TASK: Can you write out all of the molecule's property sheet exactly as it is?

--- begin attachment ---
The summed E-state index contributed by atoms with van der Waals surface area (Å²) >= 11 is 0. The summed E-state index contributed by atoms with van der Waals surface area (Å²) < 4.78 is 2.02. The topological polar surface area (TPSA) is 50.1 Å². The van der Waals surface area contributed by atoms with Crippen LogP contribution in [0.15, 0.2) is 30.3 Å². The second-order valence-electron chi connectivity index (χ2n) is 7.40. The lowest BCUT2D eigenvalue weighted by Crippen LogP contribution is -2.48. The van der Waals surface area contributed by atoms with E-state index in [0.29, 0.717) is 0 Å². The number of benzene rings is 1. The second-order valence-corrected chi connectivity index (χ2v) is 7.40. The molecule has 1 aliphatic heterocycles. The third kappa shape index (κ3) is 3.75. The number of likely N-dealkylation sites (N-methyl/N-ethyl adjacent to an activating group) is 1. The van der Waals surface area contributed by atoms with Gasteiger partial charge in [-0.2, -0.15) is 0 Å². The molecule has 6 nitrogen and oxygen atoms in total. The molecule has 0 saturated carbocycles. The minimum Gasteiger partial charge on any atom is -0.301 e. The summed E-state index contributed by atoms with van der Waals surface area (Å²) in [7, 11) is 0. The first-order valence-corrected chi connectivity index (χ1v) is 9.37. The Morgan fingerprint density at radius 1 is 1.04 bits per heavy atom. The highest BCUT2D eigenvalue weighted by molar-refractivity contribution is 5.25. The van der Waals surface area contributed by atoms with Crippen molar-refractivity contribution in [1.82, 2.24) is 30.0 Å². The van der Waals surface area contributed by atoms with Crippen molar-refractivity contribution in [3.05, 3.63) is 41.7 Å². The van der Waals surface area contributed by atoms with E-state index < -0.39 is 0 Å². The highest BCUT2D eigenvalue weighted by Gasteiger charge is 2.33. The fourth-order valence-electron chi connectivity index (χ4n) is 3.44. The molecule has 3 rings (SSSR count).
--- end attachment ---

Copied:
The summed E-state index contributed by atoms with van der Waals surface area (Å²) >= 11 is 0. The summed E-state index contributed by atoms with van der Waals surface area (Å²) < 4.78 is 2.02. The topological polar surface area (TPSA) is 50.1 Å². The van der Waals surface area contributed by atoms with Crippen LogP contribution in [0.15, 0.2) is 30.3 Å². The second-order valence-electron chi connectivity index (χ2n) is 7.40. The lowest BCUT2D eigenvalue weighted by Crippen LogP contribution is -2.48. The van der Waals surface area contributed by atoms with E-state index in [0.29, 0.717) is 0 Å². The number of benzene rings is 1. The second-order valence-corrected chi connectivity index (χ2v) is 7.40. The molecule has 1 aliphatic heterocycles. The third kappa shape index (κ3) is 3.75. The number of likely N-dealkylation sites (N-methyl/N-ethyl adjacent to an activating group) is 1. The van der Waals surface area contributed by atoms with Gasteiger partial charge in [-0.2, -0.15) is 0 Å². The molecule has 6 nitrogen and oxygen atoms in total. The molecule has 0 saturated carbocycles. The minimum Gasteiger partial charge on any atom is -0.301 e. The summed E-state index contributed by atoms with van der Waals surface area (Å²) in [7, 11) is 0. The first-order valence-corrected chi connectivity index (χ1v) is 9.37. The Morgan fingerprint density at radius 1 is 1.04 bits per heavy atom. The highest BCUT2D eigenvalue weighted by molar-refractivity contribution is 5.25. The van der Waals surface area contributed by atoms with Crippen molar-refractivity contribution in [1.82, 2.24) is 30.0 Å². The van der Waals surface area contributed by atoms with Crippen molar-refractivity contribution in [3.05, 3.63) is 41.7 Å². The van der Waals surface area contributed by atoms with E-state index < -0.39 is 0 Å². The highest BCUT2D eigenvalue weighted by Gasteiger charge is 2.33. The fourth-order valence-electron chi connectivity index (χ4n) is 3.44. The molecule has 3 rings (SSSR count).